Pain Medication After Surgery – what to take, and what NOT to take
It is our goal for your surgical experience to be pleasant, rewarding, and comfortable. However, some procedures can cause discomfort which is appropriately addressed with pain medication. So, what is the right pain medication?
Your doctor will let you know what to take, and how to use it, but there are some important overall considerations.
- Tylenol is typically a good choice. Acetaminophen (or paracetamol outside of the USA), reduces pain safely after surgery. It is important to not exceed the recommended dosing on the package. For most adults that is 4000mg a day. Tylenol can be alternated, or taken together, with most prescription pain medication. You should always ask the doctor about your particular situation. Sometimes the prescription medication contains acetaminophen in it, and that needs to be remembered when determining the daily dosing (less than 4000mg total).
- Narcotic pain medications (such as oxycodone, hydrocodone) are strong pain medication and should not exceed the recommended dosing prescribed by your doctor. Also, these pain medications can have interactions with other medications (such as Valium, Ativan, and other sedatives) which should be taken into consideration. These medications are effective when used correctly, and not likely to result in any type of addiction problem, when used properly. These medications can cause nausea, vomiting, constipation, and even reduce your breathing. They can affect your judgement so don’t drive a car, operate heavy machinery, or make important decisions while taking these medications.
- NSAIDS is the abbreviation for nonsteroidal anti-inflammatory drugs including ibuprofen, aspirin, narproxen, diclofenac, and celecoxib. These medications can reduce pain well, and might be recommended by your doctor, but these medications are NOT to be taken for 2 weeks before or after any surgery. These medications increase the risk of bleeding after surgery. For some surgeries, in particular blepharoplasty (eyelift) and rhytidectomy (facelift), an increased risk of bleeding can cause undesired complications such as hematoma (a blood collection). Some older studies showed that ibuprofen does not increase the risk of bleeding after plastic surgery, but not all surgeries are the same, and we still recommend not take ibuprofen, aspirin, or other NSAIDS before or after your surgery unless specifically permitted by your doctor. If you need any of these for a medical problem, we will coordinate a best plan with your primary care doctor.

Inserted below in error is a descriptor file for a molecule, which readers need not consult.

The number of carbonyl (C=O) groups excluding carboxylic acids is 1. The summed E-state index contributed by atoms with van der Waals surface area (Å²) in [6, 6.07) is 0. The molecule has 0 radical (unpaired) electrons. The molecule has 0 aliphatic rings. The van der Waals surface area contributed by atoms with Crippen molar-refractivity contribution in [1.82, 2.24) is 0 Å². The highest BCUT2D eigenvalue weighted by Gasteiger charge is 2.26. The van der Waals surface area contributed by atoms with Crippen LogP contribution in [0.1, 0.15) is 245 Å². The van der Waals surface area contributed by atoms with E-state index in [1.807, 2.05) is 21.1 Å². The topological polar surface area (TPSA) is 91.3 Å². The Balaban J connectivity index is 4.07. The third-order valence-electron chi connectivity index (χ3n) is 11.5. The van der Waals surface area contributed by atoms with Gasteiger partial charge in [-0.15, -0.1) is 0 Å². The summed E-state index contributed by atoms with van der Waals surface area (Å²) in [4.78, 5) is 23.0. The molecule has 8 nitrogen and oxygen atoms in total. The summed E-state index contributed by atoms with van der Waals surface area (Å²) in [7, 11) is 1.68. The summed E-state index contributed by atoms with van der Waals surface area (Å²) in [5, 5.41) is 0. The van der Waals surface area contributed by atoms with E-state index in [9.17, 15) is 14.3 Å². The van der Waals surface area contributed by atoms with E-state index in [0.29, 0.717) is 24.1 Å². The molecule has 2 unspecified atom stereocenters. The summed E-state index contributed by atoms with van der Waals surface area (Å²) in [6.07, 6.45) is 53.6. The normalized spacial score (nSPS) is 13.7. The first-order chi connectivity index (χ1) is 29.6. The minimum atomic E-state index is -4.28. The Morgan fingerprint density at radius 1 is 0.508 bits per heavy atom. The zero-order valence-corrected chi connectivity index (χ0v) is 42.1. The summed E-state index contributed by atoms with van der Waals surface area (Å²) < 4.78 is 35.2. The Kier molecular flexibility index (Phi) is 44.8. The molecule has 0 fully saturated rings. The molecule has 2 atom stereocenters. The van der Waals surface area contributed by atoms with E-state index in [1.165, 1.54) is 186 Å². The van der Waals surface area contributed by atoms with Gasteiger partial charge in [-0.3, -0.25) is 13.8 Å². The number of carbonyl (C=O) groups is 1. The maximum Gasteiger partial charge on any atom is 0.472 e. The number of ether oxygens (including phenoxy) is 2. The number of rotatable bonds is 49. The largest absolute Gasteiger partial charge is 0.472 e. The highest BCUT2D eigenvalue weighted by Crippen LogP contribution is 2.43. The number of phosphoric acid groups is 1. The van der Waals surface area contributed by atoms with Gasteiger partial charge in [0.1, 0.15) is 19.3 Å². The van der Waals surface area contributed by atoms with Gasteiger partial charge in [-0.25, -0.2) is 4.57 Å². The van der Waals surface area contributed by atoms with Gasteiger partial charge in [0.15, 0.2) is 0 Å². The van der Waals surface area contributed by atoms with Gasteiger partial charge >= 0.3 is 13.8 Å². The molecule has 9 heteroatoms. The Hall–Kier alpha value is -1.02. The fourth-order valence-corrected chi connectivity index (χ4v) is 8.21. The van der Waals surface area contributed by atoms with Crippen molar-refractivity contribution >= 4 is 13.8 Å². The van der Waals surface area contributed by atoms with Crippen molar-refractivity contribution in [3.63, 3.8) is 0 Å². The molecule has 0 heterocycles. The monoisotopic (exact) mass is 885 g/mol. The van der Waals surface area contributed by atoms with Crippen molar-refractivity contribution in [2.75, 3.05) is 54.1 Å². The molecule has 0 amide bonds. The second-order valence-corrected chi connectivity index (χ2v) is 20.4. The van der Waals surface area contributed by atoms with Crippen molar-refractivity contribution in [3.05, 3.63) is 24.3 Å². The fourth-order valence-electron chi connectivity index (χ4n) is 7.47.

There are also nonmedical ways to make sure your procedure and recovery are comfortable. Among these are the proper use of ice, rest, and meditation.
If you have an unexpected or difficult amount of discomfort it is important to let your doctor know straight away. Pain is a message and sometimes it indicates the need for an intervention. Pain could indicate an infection, a fluid collection, or something else that your doctor will want to address promptly. So, always let us know if something doesn’t feel right!
We’re here to help and guide you to the best experience possible.
Meet Our Doctors
Dr. Jeffrey Spiegel
With special expertise in all aspects of facial plastic surgery, and a particular skill for revision surgery, it’s clear why Dr. Spiegel is one of the most celebrated facial plastic surgeons in the world. If you are seeking the best possible results, or have a uniquely challenging problem, you’ve found the right doctor. Learn more....
Dr. Onir L. Spiegel
Dr. Onir (pronounced “oh-near”) has years of experience in facial aesthetics and treats some of the most recognizable and famous faces. Dr. Onir started her career in oral health, earning doctorate degrees from both New York University and Boston University. She has been the recipient of numerous awards for her cutting-edge medical research as well as her technical skills in dentistry. Learn more....